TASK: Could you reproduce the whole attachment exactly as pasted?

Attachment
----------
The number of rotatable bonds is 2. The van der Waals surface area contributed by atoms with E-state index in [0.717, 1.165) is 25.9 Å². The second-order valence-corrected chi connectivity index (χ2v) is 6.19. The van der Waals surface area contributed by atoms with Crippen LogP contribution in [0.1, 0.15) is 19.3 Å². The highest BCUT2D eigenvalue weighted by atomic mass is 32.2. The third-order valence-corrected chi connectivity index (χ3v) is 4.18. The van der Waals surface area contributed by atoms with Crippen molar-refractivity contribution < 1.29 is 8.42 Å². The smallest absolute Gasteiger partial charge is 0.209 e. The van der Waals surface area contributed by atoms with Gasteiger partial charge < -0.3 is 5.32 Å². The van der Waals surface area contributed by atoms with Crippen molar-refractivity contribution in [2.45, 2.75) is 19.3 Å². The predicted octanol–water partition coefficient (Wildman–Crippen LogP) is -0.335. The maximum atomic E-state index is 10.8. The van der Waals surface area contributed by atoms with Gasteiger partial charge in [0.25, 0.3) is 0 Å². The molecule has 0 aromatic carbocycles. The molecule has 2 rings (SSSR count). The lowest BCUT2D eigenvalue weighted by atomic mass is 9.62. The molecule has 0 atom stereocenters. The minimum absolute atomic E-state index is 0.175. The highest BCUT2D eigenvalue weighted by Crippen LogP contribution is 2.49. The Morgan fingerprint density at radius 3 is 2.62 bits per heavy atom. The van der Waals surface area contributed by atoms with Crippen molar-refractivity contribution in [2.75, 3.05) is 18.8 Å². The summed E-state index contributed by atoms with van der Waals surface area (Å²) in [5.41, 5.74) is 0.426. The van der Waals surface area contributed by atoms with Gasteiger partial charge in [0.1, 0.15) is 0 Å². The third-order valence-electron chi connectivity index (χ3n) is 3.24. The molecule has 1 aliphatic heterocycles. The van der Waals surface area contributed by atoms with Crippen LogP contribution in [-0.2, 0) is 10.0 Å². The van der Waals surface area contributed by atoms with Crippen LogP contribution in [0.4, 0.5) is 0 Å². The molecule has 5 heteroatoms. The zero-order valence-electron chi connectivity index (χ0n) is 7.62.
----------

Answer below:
The number of rotatable bonds is 2. The van der Waals surface area contributed by atoms with E-state index in [0.717, 1.165) is 25.9 Å². The second-order valence-corrected chi connectivity index (χ2v) is 6.19. The van der Waals surface area contributed by atoms with Crippen LogP contribution in [0.1, 0.15) is 19.3 Å². The highest BCUT2D eigenvalue weighted by atomic mass is 32.2. The third-order valence-corrected chi connectivity index (χ3v) is 4.18. The van der Waals surface area contributed by atoms with Crippen molar-refractivity contribution < 1.29 is 8.42 Å². The smallest absolute Gasteiger partial charge is 0.209 e. The van der Waals surface area contributed by atoms with Gasteiger partial charge < -0.3 is 5.32 Å². The van der Waals surface area contributed by atoms with Crippen molar-refractivity contribution in [2.45, 2.75) is 19.3 Å². The predicted octanol–water partition coefficient (Wildman–Crippen LogP) is -0.335. The maximum atomic E-state index is 10.8. The van der Waals surface area contributed by atoms with Gasteiger partial charge in [0.25, 0.3) is 0 Å². The molecule has 0 aromatic carbocycles. The molecule has 2 rings (SSSR count). The lowest BCUT2D eigenvalue weighted by atomic mass is 9.62. The molecule has 0 atom stereocenters. The minimum absolute atomic E-state index is 0.175. The highest BCUT2D eigenvalue weighted by Crippen LogP contribution is 2.49. The Morgan fingerprint density at radius 3 is 2.62 bits per heavy atom. The van der Waals surface area contributed by atoms with Crippen molar-refractivity contribution in [2.75, 3.05) is 18.8 Å². The summed E-state index contributed by atoms with van der Waals surface area (Å²) in [5.41, 5.74) is 0.426. The van der Waals surface area contributed by atoms with Gasteiger partial charge in [0.1, 0.15) is 0 Å². The third-order valence-electron chi connectivity index (χ3n) is 3.24. The molecule has 1 aliphatic heterocycles. The van der Waals surface area contributed by atoms with Crippen LogP contribution in [-0.2, 0) is 10.0 Å². The van der Waals surface area contributed by atoms with Crippen LogP contribution in [0.4, 0.5) is 0 Å². The molecule has 5 heteroatoms. The zero-order valence-electron chi connectivity index (χ0n) is 7.62.